The rugged mountains and coastline of North Wales attract many…
I don’t know about you, but as far as I am concerned, I prefer châteaus and stately homes to fortresses and castles. I find them and their interior ambience more interesting and appealing. The majority of the castles remind me of wars and are full of canons and the armour of knights and the whole building is stern and foreboding. However, sometimes they are not what they seem and that was exactly the case with Powis Castle in North Wales. At first glance it seems to be a huge fortress, but looking at its inside and gardens, it has so much more to offer. On this occasion I would like to focus on the garden to show you what makes it really special. Let me show you, why!
Behind the building there is a multi-layered garden which was built in the 1680 in the Baroque style. Gardens of this era are also called French gardens (jardin à la française), or geometrical gardens (think about Versailles) where the garden is based on symmetry, and all plants are trimmed to a formal, geometrical shapes. Very typical elements are “parterre”, a planting bed, usually square or rectangular, “broderie”, a curling decorative pattern within the parterre, “bosquet”, a small group of trees, “allé”, paths often lined with trees, “topiary”, trees or bushes trimmed to ornamental shapes and “patte d’oie”, three or five paths or allés spread outwards from a single point. The garden is also animated with sculptures, fountains, maze, tea house, pavilions and open air theatres.
So this was the time when the yew trees at Powis were planted and they were trimmed to an obelisk or cone shape. 100 years later, however, a completely new garden design appeared in England: the English landscape garden. This replaced the formal symmetry of the baroque garden and represented an ideal view of nature. The English garden usually includes a pond or lake, sweeps of gently rolling lawns, groves of trees, Gothic ruins and follies, paths and pavilions. According to this, the yew trees were not trimmed anymore and they could have a natural look. But if you think about it, these yew trees at Powis are 350 years old and need maintenance. So that the sunshine can reach the bottom of the tree, gardeners trim them accordingly. Apparently, it takes 3 months to trim the 14m high trees every year and they use a cherry-picker to reach the top.
The multi-layered terraces were designed on the basis of the castle in St Germain-en Laye, France in Italianate style. It has three levels: Top Terrace, the Aviary Terrace and the Orangery Terrace. From here the pathway leads you to the Lower Terrace, the Western Bank and to the Great Lawn. The latter is surrounded by woodlands, however, to the left of the lawn is the formal garden and orchard, created in the early 20th century.
02. Patagonian foot
Being an English landscape garden, it is inevitable to have quirky things in it. There is a sundial, which we know is essential in England, a romantic lake and a pet cemetery, just like the one in Balmoral. But the quirkiest of all, is a huge, stone Patagonian Foot by Vincent Woropay from 1987. No idea what it has to do with the medieval castle or the garden, but it is certainly a refreshing quirk to a Welsh national emblem. (We thought it was to stamp on the English!) 🙂
03. Plunge pool
Interestingly, there is a plunge pool in the garden as well, with a fantastic view of the castle. It was built around 1770 and Clive of India advised the 1st Earl, Henry Arthur that exercising followed by a plunge into cold water was beneficial for his health. Using a plunge pool in the open air also enabled the user to enjoy the fresh air and the landscape. Hm… I am not sure I would want a cold bath in the middle of the winter no matter how beautiful the view is…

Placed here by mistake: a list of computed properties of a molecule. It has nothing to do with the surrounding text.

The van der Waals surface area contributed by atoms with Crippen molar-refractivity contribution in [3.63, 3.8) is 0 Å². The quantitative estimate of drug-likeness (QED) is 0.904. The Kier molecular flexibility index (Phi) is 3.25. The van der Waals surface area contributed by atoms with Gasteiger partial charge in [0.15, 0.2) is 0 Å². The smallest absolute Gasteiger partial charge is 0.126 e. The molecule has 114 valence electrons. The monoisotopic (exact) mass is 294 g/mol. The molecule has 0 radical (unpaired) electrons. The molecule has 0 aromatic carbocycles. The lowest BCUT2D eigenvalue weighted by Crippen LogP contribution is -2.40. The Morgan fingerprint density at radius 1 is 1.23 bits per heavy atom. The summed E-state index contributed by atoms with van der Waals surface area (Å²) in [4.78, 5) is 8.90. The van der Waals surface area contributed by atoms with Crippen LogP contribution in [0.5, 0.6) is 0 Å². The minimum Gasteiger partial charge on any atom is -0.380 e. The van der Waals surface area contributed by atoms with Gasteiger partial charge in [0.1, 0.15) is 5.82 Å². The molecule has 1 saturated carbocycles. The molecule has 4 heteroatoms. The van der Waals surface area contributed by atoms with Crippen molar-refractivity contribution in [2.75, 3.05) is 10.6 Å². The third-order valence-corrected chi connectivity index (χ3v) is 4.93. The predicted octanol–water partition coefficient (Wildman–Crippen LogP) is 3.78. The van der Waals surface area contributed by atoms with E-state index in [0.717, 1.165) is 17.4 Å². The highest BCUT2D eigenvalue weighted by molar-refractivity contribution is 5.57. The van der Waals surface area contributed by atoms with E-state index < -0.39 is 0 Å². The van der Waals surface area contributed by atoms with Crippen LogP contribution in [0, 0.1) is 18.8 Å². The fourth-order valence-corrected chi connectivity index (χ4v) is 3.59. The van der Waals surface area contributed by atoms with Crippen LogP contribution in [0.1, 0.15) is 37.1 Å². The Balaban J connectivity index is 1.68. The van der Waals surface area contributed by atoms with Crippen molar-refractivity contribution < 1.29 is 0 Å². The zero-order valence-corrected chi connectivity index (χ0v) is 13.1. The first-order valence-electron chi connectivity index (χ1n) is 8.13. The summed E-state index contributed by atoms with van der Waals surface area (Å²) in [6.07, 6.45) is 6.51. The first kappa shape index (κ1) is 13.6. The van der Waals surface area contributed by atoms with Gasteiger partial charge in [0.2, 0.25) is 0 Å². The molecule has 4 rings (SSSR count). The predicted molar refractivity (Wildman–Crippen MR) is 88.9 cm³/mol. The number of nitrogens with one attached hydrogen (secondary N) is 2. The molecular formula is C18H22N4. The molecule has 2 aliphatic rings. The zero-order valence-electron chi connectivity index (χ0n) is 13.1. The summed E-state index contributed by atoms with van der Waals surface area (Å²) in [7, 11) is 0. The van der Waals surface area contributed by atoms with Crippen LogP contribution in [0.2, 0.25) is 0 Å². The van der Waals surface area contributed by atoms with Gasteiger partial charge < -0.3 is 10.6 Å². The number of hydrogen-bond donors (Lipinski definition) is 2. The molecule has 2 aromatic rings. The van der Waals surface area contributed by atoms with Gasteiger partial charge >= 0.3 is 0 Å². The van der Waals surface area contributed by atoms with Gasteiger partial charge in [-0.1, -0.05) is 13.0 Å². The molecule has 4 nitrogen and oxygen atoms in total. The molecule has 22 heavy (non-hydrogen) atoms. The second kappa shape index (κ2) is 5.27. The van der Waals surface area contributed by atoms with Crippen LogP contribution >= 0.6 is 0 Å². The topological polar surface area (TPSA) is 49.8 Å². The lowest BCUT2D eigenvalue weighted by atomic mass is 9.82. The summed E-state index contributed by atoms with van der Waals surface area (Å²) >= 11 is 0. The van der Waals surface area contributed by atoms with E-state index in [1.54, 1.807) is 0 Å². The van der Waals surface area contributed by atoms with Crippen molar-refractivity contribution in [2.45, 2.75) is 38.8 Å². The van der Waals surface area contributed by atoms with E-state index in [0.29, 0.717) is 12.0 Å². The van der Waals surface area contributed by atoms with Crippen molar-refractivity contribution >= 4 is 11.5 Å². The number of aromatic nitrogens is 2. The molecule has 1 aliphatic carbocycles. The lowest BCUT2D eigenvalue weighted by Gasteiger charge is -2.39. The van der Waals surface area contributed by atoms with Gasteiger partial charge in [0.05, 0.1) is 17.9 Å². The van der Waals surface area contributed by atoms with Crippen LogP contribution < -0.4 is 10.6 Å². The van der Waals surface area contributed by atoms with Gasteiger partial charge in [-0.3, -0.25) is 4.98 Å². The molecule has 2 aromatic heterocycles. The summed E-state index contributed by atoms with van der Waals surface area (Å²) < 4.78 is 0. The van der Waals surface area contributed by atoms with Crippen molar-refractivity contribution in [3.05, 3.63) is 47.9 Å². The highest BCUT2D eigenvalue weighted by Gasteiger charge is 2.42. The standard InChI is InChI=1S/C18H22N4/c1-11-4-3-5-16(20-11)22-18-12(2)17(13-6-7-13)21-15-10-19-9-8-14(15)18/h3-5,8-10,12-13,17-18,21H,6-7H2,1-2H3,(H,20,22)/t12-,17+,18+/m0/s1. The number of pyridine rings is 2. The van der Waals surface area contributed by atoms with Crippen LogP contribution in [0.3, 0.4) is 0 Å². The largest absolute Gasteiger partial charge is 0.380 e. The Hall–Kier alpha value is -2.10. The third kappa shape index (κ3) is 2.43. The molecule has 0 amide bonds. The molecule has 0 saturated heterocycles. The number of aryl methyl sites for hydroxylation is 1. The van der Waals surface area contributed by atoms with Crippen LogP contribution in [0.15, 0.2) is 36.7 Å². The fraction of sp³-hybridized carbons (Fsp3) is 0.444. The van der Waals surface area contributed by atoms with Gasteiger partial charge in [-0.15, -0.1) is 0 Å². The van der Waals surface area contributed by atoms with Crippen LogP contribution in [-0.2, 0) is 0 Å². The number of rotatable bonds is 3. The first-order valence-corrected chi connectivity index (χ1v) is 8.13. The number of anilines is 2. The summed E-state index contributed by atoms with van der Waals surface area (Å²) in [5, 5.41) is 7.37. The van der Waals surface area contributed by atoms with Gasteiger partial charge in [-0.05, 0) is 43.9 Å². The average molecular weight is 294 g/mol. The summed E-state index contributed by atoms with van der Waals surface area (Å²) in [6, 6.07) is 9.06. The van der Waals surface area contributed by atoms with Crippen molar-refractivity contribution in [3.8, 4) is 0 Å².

What is a Wyvern in the first place? Well, I must admit, I had absolutely no idea, until I was intrigued why the dragons on the top of the gates have a severed hand in their mouths.
I probably would be banned from Wales for calling these creatures dragons because they are not! In heraldry they differentiate between a dragon and a wyvern. The latter include “basilisks” (legendary reptile supposed be a serpent king who can kill with a solitary glance, mixture of a cock, dragon and lizard), “hydras” (many-headed serpent) and wyverns. While dragons always have 4, scaled, webbed legs with claws and often wear spurs, wyverns have two eagle-like legs. Dragons have long, scaled fish-like tails, bat-wings, crocodile or lizard heads with ears and forked tongue, wyverns, however have bat-wings, a long tail, one lizard-like head, forked tongue and its body is scaled. Dragons are able to blow fire, wyverns are unable. They are said to be more dangerous and less magical and less intelligent. Dragons often have the ability to speak but wyverns cannot.
Why does it have a severed hand in its mouth?
Apparently there are a few theories, but there is one which I find extremely bizarre. According to legend, the seven sons of the Celtic king, Miledh of Esbain went to conquer Ireland and they had an agreement between them, according to whosoevers hand touched the soil of the islands first, will become the ruler of the new land. When the boat approached the land, one of the sons cut off his own hand with a sword and threw it on the island to become the ruler. If the story is true, I wonder which of his hands were stronger. I am right handed and I would struggle to throw anything with my left hand further than a few meters. Nevertheless, it has to be mentioned that the symbol of a right hand appears in a few coat of arms, such as in the province of Ulster and in the flag of Northern Ireland.
In the film Love Actually, before Rowan Atkinson puts candies, dried lavender and a cinnamon stick (as part of a Christmas gift wrap) into a plastic bag along with a necklace in a box, he says:
This is so much more than a bag.
This is how I feel about Powis:
This is so much more than a Castle.